How David Bowie Reconnected With Brian Eno for ‘Outside’
David Bowie bid farewell to the past with 1990's Sound + Vision tour, but that didn't mean he completely loosened himself from his own history. In fact, Outside, released on Sept. 26, 1995, was sparked by a chance meeting with former producer Brian Eno at a wedding a few years before.
Bowie rediscovered a lingering creative connection with Eno, though it had little to do with their shared triumphs on the Berlin Trilogy of the late '70s. "We realized we were both interested in nibbling at the periphery of the mainstream rather than jumping in," Bowie told USA Today in 1995. "We sent each other long manifestos about what was missing in music and what we should be doing. We decided to really experiment and go into the studio with not even a gnat of an idea."
In this way, David Bowie was able to gird his latest experiments with a foundational element of his legend, recalling landmark projects like Low, 'Heroes' and Lodger without being held hostage to their form. "It's like a painter repeating significant motifs in his own work, creating a personal vocabulary," Bowie added. "I now have my own currency, 24 albums worth."
From these initial studio improvisations grew a string of darkly eccentric characters, which Bowie and Eno then assembled into a stream-of-consciousness, turn-of-the-millennium tale titled The Nathan Adler Diaries. They'd be brought to life, in part, by a band that also held some connections to Bowie's earlier personas. Pianist Mike Garson had been part of the Aladdin Sane album, while guitarist Reeves Gabrels was in Tin Machine with Bowie.
“As for musicians, it was important to choose those who were not weighed down with musical cliche, who had terrific control over their abilities, yet were a bit loony,” Bowie told MTV. Eno got them into the proper mindset by passing out cards with oblique messages like: “You are a disgruntled ex-member of a South African rock band. Play the notes they won’t allow.”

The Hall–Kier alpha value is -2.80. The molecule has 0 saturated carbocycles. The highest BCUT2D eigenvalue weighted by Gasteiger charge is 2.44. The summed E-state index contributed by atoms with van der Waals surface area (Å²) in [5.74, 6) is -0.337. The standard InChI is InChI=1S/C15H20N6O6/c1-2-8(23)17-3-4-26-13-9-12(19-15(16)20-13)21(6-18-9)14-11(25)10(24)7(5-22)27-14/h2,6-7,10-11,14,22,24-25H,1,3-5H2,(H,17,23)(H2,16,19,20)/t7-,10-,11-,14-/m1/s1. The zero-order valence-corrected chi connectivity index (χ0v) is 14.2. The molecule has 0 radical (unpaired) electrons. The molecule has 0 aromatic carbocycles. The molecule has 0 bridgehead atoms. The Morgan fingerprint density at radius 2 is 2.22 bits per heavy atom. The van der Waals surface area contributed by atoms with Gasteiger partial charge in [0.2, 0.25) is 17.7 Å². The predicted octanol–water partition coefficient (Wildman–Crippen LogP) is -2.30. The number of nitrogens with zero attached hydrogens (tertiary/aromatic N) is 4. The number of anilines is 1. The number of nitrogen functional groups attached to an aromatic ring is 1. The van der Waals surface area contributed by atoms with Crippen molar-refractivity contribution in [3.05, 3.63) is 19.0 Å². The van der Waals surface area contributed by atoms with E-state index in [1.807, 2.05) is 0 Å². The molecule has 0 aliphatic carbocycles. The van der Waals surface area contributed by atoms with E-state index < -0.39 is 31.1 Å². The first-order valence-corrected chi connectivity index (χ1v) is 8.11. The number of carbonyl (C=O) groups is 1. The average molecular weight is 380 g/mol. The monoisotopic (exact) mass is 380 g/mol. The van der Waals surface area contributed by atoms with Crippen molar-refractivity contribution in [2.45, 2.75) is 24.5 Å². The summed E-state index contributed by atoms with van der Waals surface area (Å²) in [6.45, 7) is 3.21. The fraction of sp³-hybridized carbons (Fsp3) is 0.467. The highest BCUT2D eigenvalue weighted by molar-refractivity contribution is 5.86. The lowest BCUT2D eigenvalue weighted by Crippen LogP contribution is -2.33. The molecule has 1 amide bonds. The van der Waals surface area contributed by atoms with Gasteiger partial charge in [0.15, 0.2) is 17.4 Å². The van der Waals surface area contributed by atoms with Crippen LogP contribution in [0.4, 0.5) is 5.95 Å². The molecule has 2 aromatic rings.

Listen to David Bowie's 'Hallo Spaceboy'
The results built in modern-day textures like techno, grunge and industrial over the electronic soundbeds that powered Bowie's earlier Eno collaborations. A bolstered David Bowie, years after the commercial success of Let's Dance, seemed to have found his footing once more. In fact, as society hurtled toward the end of an era, the jittery paranoia and strangely unmoored feel of Outside felt like the beginning of something big for Bowie.
"The momentum gathers as we approach the end of this cycle of 100 years, a huge anguish that everything will change," Bowie told the Chicago Tribune. "I wanted to make a record that reflected those anxieties, a state of moral, spiritual and emotional panic, with people breaking off into small groups to feel some sense of community."
He planned, at that point, to release a related album annually through the conclusion of the '90s. "This is a once-in-a-lifetime chance, by a narrative device, to chronicle the final five years of the millennium," Bowie said in 1995. "The over-ambitious intention is to carry this through to the year 2000."
But Bowie, in yet another nod to his own backstory, ended up changing his mind. Instead, the electronica-focused Earthling didn't arrive until 1997, and it wasn't a direct follow up – though Gabrels and Garson participated.